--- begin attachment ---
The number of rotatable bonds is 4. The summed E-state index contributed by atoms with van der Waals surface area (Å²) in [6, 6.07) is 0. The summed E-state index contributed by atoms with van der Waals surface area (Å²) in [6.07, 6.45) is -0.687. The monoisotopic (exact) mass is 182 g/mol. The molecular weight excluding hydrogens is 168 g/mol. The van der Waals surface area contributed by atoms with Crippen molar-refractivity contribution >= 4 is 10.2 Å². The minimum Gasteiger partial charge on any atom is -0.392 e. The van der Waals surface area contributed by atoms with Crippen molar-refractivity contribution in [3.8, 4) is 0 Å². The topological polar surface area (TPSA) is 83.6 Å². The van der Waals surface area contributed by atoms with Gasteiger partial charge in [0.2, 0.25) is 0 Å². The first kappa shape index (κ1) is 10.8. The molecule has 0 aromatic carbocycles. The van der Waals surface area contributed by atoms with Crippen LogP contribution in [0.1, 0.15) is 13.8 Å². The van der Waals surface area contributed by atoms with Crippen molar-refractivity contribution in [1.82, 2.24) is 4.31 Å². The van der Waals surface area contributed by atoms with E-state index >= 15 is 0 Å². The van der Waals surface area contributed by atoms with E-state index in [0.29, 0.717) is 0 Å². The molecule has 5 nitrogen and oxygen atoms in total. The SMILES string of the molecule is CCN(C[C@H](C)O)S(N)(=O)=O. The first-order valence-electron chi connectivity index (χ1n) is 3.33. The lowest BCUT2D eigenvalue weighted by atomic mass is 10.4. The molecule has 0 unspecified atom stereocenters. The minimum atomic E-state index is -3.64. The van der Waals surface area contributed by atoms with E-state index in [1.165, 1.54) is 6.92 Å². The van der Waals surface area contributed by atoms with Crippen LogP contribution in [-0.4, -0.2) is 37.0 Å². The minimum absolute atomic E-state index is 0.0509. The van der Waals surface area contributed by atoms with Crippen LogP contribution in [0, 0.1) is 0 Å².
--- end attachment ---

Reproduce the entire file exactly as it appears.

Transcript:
The number of rotatable bonds is 4. The summed E-state index contributed by atoms with van der Waals surface area (Å²) in [6, 6.07) is 0. The summed E-state index contributed by atoms with van der Waals surface area (Å²) in [6.07, 6.45) is -0.687. The monoisotopic (exact) mass is 182 g/mol. The molecular weight excluding hydrogens is 168 g/mol. The van der Waals surface area contributed by atoms with Crippen molar-refractivity contribution >= 4 is 10.2 Å². The minimum Gasteiger partial charge on any atom is -0.392 e. The van der Waals surface area contributed by atoms with Crippen molar-refractivity contribution in [3.8, 4) is 0 Å². The topological polar surface area (TPSA) is 83.6 Å². The van der Waals surface area contributed by atoms with Gasteiger partial charge in [0.2, 0.25) is 0 Å². The first kappa shape index (κ1) is 10.8. The molecule has 0 aromatic carbocycles. The van der Waals surface area contributed by atoms with Crippen LogP contribution in [0.1, 0.15) is 13.8 Å². The van der Waals surface area contributed by atoms with Crippen molar-refractivity contribution in [1.82, 2.24) is 4.31 Å². The van der Waals surface area contributed by atoms with E-state index >= 15 is 0 Å². The van der Waals surface area contributed by atoms with E-state index in [0.29, 0.717) is 0 Å². The molecule has 5 nitrogen and oxygen atoms in total. The SMILES string of the molecule is CCN(C[C@H](C)O)S(N)(=O)=O. The first-order valence-electron chi connectivity index (χ1n) is 3.33. The lowest BCUT2D eigenvalue weighted by atomic mass is 10.4. The molecule has 0 unspecified atom stereocenters. The minimum atomic E-state index is -3.64. The van der Waals surface area contributed by atoms with E-state index in [1.165, 1.54) is 6.92 Å². The van der Waals surface area contributed by atoms with Crippen LogP contribution in [-0.4, -0.2) is 37.0 Å². The minimum absolute atomic E-state index is 0.0509. The van der Waals surface area contributed by atoms with Crippen LogP contribution in [0, 0.1) is 0 Å².